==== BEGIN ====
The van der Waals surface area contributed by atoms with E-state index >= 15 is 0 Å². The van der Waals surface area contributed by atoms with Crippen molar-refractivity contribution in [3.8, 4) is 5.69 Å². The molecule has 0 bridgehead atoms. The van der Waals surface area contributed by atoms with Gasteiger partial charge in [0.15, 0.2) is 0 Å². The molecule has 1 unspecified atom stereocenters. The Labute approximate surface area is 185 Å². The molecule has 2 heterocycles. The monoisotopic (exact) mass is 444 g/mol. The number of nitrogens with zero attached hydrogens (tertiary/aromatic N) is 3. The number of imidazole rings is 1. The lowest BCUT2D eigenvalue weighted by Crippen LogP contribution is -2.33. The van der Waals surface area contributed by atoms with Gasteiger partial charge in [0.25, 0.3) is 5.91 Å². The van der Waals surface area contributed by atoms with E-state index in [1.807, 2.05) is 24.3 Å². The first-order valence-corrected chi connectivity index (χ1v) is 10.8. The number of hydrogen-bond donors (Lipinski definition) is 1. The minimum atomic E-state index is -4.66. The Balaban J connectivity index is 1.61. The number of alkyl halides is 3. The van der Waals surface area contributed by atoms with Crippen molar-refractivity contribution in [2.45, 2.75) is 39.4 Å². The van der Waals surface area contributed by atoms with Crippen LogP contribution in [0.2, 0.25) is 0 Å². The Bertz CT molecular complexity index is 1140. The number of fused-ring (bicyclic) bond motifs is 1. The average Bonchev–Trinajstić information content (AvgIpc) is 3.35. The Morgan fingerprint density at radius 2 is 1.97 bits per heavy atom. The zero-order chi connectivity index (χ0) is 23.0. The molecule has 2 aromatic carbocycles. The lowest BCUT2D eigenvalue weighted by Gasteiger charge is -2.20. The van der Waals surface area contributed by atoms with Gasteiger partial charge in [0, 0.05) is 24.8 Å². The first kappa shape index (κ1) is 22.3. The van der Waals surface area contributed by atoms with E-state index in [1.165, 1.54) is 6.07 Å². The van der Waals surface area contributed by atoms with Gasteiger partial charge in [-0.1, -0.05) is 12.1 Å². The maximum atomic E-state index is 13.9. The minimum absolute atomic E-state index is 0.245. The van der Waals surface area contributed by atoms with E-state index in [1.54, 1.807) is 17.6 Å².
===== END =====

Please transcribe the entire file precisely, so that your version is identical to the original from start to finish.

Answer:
The van der Waals surface area contributed by atoms with E-state index >= 15 is 0 Å². The van der Waals surface area contributed by atoms with Crippen molar-refractivity contribution in [3.8, 4) is 5.69 Å². The molecule has 0 bridgehead atoms. The van der Waals surface area contributed by atoms with Gasteiger partial charge in [0.15, 0.2) is 0 Å². The molecule has 1 unspecified atom stereocenters. The Labute approximate surface area is 185 Å². The molecule has 2 heterocycles. The monoisotopic (exact) mass is 444 g/mol. The number of nitrogens with zero attached hydrogens (tertiary/aromatic N) is 3. The number of imidazole rings is 1. The lowest BCUT2D eigenvalue weighted by Crippen LogP contribution is -2.33. The van der Waals surface area contributed by atoms with Gasteiger partial charge in [0.25, 0.3) is 5.91 Å². The van der Waals surface area contributed by atoms with E-state index in [1.807, 2.05) is 24.3 Å². The first-order valence-corrected chi connectivity index (χ1v) is 10.8. The number of hydrogen-bond donors (Lipinski definition) is 1. The minimum atomic E-state index is -4.66. The Balaban J connectivity index is 1.61. The number of alkyl halides is 3. The van der Waals surface area contributed by atoms with Crippen molar-refractivity contribution in [2.45, 2.75) is 39.4 Å². The van der Waals surface area contributed by atoms with Crippen LogP contribution in [0.2, 0.25) is 0 Å². The Bertz CT molecular complexity index is 1140. The number of fused-ring (bicyclic) bond motifs is 1. The average Bonchev–Trinajstić information content (AvgIpc) is 3.35. The Morgan fingerprint density at radius 2 is 1.97 bits per heavy atom. The zero-order chi connectivity index (χ0) is 23.0. The molecule has 2 aromatic carbocycles. The lowest BCUT2D eigenvalue weighted by Gasteiger charge is -2.20. The van der Waals surface area contributed by atoms with Gasteiger partial charge in [0, 0.05) is 24.8 Å². The first kappa shape index (κ1) is 22.3. The van der Waals surface area contributed by atoms with E-state index in [1.165, 1.54) is 6.07 Å². The van der Waals surface area contributed by atoms with Gasteiger partial charge in [-0.1, -0.05) is 12.1 Å². The maximum atomic E-state index is 13.9. The minimum absolute atomic E-state index is 0.245. The van der Waals surface area contributed by atoms with E-state index in [1.54, 1.807) is 17.6 Å².